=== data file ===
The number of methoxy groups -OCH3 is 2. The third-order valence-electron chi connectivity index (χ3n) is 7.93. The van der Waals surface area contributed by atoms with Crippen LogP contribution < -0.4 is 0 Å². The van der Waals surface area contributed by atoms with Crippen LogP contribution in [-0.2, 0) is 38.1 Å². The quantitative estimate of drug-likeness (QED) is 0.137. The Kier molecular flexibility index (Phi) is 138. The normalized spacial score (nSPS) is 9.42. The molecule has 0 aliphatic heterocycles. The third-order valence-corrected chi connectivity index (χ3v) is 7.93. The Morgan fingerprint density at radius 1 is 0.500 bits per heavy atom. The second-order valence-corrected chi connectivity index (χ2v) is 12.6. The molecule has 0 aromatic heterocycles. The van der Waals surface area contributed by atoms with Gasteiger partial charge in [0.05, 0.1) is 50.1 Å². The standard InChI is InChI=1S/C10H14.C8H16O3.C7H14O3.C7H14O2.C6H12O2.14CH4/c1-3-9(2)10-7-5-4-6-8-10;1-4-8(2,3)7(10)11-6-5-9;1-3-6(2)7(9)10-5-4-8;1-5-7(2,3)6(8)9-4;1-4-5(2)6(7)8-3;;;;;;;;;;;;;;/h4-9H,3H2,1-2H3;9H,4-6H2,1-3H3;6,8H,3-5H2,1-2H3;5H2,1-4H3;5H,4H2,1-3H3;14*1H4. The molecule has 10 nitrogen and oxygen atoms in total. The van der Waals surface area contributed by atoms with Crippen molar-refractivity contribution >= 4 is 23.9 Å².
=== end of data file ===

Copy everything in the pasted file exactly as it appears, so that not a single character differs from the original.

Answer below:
The number of methoxy groups -OCH3 is 2. The third-order valence-electron chi connectivity index (χ3n) is 7.93. The van der Waals surface area contributed by atoms with Crippen LogP contribution < -0.4 is 0 Å². The van der Waals surface area contributed by atoms with Crippen LogP contribution in [-0.2, 0) is 38.1 Å². The quantitative estimate of drug-likeness (QED) is 0.137. The Kier molecular flexibility index (Phi) is 138. The normalized spacial score (nSPS) is 9.42. The molecule has 0 aliphatic heterocycles. The third-order valence-corrected chi connectivity index (χ3v) is 7.93. The Morgan fingerprint density at radius 1 is 0.500 bits per heavy atom. The second-order valence-corrected chi connectivity index (χ2v) is 12.6. The molecule has 0 aromatic heterocycles. The van der Waals surface area contributed by atoms with Gasteiger partial charge in [0.05, 0.1) is 50.1 Å². The standard InChI is InChI=1S/C10H14.C8H16O3.C7H14O3.C7H14O2.C6H12O2.14CH4/c1-3-9(2)10-7-5-4-6-8-10;1-4-8(2,3)7(10)11-6-5-9;1-3-6(2)7(9)10-5-4-8;1-5-7(2,3)6(8)9-4;1-4-5(2)6(7)8-3;;;;;;;;;;;;;;/h4-9H,3H2,1-2H3;9H,4-6H2,1-3H3;6,8H,3-5H2,1-2H3;5H2,1-4H3;5H,4H2,1-3H3;14*1H4. The molecule has 10 nitrogen and oxygen atoms in total. The van der Waals surface area contributed by atoms with Crippen molar-refractivity contribution >= 4 is 23.9 Å².